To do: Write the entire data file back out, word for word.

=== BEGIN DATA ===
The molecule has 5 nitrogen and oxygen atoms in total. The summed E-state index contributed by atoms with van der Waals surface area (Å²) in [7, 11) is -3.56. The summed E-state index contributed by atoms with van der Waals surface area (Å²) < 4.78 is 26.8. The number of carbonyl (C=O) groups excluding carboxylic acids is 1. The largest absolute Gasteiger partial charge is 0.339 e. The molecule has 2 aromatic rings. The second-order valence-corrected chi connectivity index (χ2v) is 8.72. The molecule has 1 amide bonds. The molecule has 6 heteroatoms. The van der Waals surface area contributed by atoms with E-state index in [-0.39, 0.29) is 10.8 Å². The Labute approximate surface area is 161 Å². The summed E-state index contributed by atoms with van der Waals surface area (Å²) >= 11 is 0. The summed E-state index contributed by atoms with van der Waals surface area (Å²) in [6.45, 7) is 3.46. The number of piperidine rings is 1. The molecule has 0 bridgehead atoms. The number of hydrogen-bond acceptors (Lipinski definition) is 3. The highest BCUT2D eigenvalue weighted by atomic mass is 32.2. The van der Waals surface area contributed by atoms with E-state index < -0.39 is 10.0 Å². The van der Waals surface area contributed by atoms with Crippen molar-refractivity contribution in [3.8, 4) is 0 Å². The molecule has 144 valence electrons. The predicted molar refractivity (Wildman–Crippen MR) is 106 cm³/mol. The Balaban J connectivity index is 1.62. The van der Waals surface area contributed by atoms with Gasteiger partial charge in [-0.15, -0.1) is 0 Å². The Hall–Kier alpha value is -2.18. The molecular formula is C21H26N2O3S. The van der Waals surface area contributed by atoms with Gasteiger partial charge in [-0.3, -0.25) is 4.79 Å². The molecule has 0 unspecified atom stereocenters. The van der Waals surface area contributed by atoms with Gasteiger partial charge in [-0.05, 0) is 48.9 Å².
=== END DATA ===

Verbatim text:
The molecule has 5 nitrogen and oxygen atoms in total. The summed E-state index contributed by atoms with van der Waals surface area (Å²) in [7, 11) is -3.56. The summed E-state index contributed by atoms with van der Waals surface area (Å²) < 4.78 is 26.8. The number of carbonyl (C=O) groups excluding carboxylic acids is 1. The largest absolute Gasteiger partial charge is 0.339 e. The molecule has 2 aromatic rings. The second-order valence-corrected chi connectivity index (χ2v) is 8.72. The molecule has 1 amide bonds. The molecule has 6 heteroatoms. The van der Waals surface area contributed by atoms with E-state index in [-0.39, 0.29) is 10.8 Å². The Labute approximate surface area is 161 Å². The summed E-state index contributed by atoms with van der Waals surface area (Å²) >= 11 is 0. The summed E-state index contributed by atoms with van der Waals surface area (Å²) in [6.45, 7) is 3.46. The number of piperidine rings is 1. The molecule has 0 bridgehead atoms. The number of hydrogen-bond acceptors (Lipinski definition) is 3. The highest BCUT2D eigenvalue weighted by atomic mass is 32.2. The van der Waals surface area contributed by atoms with E-state index < -0.39 is 10.0 Å². The van der Waals surface area contributed by atoms with Crippen molar-refractivity contribution in [3.8, 4) is 0 Å². The molecule has 144 valence electrons. The predicted molar refractivity (Wildman–Crippen MR) is 106 cm³/mol. The Balaban J connectivity index is 1.62. The van der Waals surface area contributed by atoms with Gasteiger partial charge in [-0.15, -0.1) is 0 Å². The Hall–Kier alpha value is -2.18. The molecular formula is C21H26N2O3S. The van der Waals surface area contributed by atoms with Gasteiger partial charge in [-0.3, -0.25) is 4.79 Å². The molecule has 0 unspecified atom stereocenters. The van der Waals surface area contributed by atoms with Gasteiger partial charge in [-0.05, 0) is 48.9 Å².